“Broken, Beautiful, Blessed!”

Sixth Sunday after Epiphany                                                                                       16 February 2014

(Deuteronomy 30:15-20   Psalm 119   1 Corinthians 3:1-9   Matthew 5:21-37)

“Broken, Beautiful, Blessed!”

If you look around my office you may have noticed one thing that is constant.  Of course, there is so much “stuff” in my office that I guess it would be possible not to notice.  All these shells come from my office.  Mostly small, white, yellowish, gray, sun-bleached, twisting, turning, spiraling in that gorgeous and mysterious way that seashells do.  I may have one or two that are close to perfect, but my prized possessions are broken shells of every shape and size because, as far as I’m concerned, they are far more beautiful than the ones that are perfectly intact and so lovely on the outside.

I love the way the brokenness lets you see inside of them.  In many ways, that’s where true beauty is to be found.  That’s where I discover magnificent details not found on the outside.  Yet, there they are, lying on the sand, trampled underfoot, washed ashore and pulled back by the next tide along with tangled seaweed, mixed in with discarded cigarette butts, broken bottles, and uneaten bologna sandwiches. 

This all reminds me that even some of God’s most beautiful creations are cracked and dulled and broken by the pounding surf of daily life.

I walk the beach for hours at a time, picking up these shell fragments; and as I walk I am often reminded of people, broken but beautiful.  That’s who we are.  Not a single one of us gets through this life whole and intact!

And I believe that sometimes we all allow our hunger for wholeness to turn into unhealthy urges—whether for food, alcohol, shopping, gossip, sex, gambling or any of the many more vices—things that only pull us away from our true self and who we are in relationship with each other.  We are all shattered in one way or another, all incomplete, missing pieces here and there, too often controlled by our brokenness.

It is to this brokenness of our human heart and the brokenness of human community to which Jesus addresses himself in today’s Gospel. 

I beg you:  let’s not hear these words as if from an irate old God yelling at us when we get angry!  Let’s not hear these words about cutting out eyes and cutting off arms as if from a livid surgeon biding time to cut sinful body parts into tiny pieces!  Let’s not hear these words about divorce as if from a fuming old marriage counselor ready to throw all broken marriages into the fires of hell!  To hear the words of Jesus in this way is to have missed Jesus’ point altogether.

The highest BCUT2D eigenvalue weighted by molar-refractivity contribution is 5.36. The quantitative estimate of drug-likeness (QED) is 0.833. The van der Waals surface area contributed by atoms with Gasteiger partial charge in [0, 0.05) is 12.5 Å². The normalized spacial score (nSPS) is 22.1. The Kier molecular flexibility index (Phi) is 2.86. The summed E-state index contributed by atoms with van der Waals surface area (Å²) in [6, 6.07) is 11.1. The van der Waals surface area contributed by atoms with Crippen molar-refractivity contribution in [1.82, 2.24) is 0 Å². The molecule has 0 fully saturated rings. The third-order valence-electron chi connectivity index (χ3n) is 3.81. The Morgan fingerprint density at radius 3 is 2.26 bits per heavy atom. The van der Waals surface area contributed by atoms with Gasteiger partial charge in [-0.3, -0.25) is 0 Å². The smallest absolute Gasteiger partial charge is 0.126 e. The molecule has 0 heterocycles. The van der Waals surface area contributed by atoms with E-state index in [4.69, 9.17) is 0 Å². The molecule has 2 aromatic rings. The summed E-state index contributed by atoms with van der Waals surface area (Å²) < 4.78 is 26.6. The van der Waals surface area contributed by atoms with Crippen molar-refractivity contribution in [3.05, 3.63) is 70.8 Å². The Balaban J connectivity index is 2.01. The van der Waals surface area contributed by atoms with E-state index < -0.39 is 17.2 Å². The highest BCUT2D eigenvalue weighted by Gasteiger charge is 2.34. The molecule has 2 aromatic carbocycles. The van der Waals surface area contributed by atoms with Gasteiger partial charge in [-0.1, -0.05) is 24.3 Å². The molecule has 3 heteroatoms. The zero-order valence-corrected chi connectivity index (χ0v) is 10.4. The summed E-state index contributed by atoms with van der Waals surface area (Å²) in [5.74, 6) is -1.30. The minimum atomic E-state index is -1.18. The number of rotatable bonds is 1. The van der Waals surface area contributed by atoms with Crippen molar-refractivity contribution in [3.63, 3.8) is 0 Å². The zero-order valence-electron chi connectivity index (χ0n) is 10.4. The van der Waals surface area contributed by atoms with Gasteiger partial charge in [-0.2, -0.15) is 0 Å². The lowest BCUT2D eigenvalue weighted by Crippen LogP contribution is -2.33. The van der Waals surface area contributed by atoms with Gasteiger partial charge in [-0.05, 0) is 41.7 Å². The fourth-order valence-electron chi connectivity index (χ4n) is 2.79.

The scribes and the Pharisees were the self-appointed refiners of the law; their attention to detail had expressed itself in minute control of daily life. Though he refused to join the scribes and Pharisees in refining it to absolute details, Jesus also refused to abolish it.  Jesus came, he insisted, to fulfill the Commandments handed down on Sinai, the purpose of which is to invite human freedom and create a beloved community. 

We could hear this invitation no more clearly than we do in this weekend’s text from Deuteronomy, where we are reminded that more than all else, God’s law is an invitation to life.  Hear again, the writer of Deuteronomy:  “If you obey the commandments…loving your God…then you shall live.  But if your heart turns away…serving other gods….you shall perish. Choose life!  Choose life so you will live!”

God’s law is so much more than a ticket to life beyond the grave.  It is the invitation to living fully in this messy, sinful world.  God’s Law are the words of a loving parent who recognizes the pain resulting from decisions and choices made that only add to our brokenness.  

What we hear in Matthew this morning is the difference between the Law informed by compassion as compared to the Law deprived of compassion.  We can either read these prohibitions as a list of do not’s, or we can read them as an invitation to a loving response to the brokenness that fractures every one of our lives.

Because of Jesus, the very basis of our interpretation of the Law must find its fulfillment in Jesus’ command to love one another, and in his freely given sacrifice on Calvary. 

The Jesus we hear described in Matthew’s Gospel is the One to heal the brokenness that drives us apart; and anger, adultery, divorce, false swearing are powerful examples of the brokenness that pervades all our lives.

To say that compassion must always inform the Law takes us to the very end of Jesus’ ministry in Matthew’s Gospel when we hear that striking story of the sheep and the goats on judgment day:“…when you did it to the least of my sisters and brothers, you did it to me…” [Mt. 25: 40].   

I go back to my broken shells collected over the past 25 years, and I wonder if we can ever begin to see our brokenness as a blessing rather than a curse, a beauty mark rather than a scar.  I wonder can we truly believe that God doesn’t love us only after we are “fixed,” but rather, God loves us into opening to others and loves us through our sinfulness.  And as I learned in my first course here at the seminary, “if the Law is used to curb and mirror our sinfulness, it is also used to regulate and direct our lives.”  [Formula of Concord]

God uses the Law to call us to a deeper love of self and others.  Jesus presses us even further:  know that you are broken, know that you are beautiful, know that you are blessed, and know that I have come to bring you life!  Amen.

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